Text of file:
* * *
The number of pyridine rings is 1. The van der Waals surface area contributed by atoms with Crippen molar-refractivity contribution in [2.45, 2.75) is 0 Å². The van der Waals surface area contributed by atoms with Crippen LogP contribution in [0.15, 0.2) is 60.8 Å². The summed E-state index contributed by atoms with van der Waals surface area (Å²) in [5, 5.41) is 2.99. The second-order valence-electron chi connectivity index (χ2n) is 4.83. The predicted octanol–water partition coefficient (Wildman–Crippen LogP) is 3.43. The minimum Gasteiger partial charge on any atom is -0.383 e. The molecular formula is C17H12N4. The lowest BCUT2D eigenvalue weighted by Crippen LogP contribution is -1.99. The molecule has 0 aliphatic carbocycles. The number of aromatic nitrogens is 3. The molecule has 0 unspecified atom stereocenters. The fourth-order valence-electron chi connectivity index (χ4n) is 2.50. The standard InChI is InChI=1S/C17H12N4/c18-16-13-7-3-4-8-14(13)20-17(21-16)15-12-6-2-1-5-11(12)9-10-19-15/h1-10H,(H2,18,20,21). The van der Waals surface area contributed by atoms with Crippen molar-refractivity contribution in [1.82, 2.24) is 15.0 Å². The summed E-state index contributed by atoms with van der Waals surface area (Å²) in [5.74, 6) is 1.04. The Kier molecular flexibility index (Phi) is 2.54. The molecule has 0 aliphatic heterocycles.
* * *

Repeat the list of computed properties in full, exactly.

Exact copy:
The number of pyridine rings is 1. The van der Waals surface area contributed by atoms with Crippen molar-refractivity contribution in [2.45, 2.75) is 0 Å². The van der Waals surface area contributed by atoms with Crippen LogP contribution in [0.15, 0.2) is 60.8 Å². The summed E-state index contributed by atoms with van der Waals surface area (Å²) in [5, 5.41) is 2.99. The second-order valence-electron chi connectivity index (χ2n) is 4.83. The predicted octanol–water partition coefficient (Wildman–Crippen LogP) is 3.43. The minimum Gasteiger partial charge on any atom is -0.383 e. The molecular formula is C17H12N4. The lowest BCUT2D eigenvalue weighted by Crippen LogP contribution is -1.99. The molecule has 0 aliphatic carbocycles. The number of aromatic nitrogens is 3. The molecule has 0 unspecified atom stereocenters. The fourth-order valence-electron chi connectivity index (χ4n) is 2.50. The standard InChI is InChI=1S/C17H12N4/c18-16-13-7-3-4-8-14(13)20-17(21-16)15-12-6-2-1-5-11(12)9-10-19-15/h1-10H,(H2,18,20,21). The van der Waals surface area contributed by atoms with Crippen molar-refractivity contribution in [1.82, 2.24) is 15.0 Å². The summed E-state index contributed by atoms with van der Waals surface area (Å²) in [5.74, 6) is 1.04. The Kier molecular flexibility index (Phi) is 2.54. The molecule has 0 aliphatic heterocycles.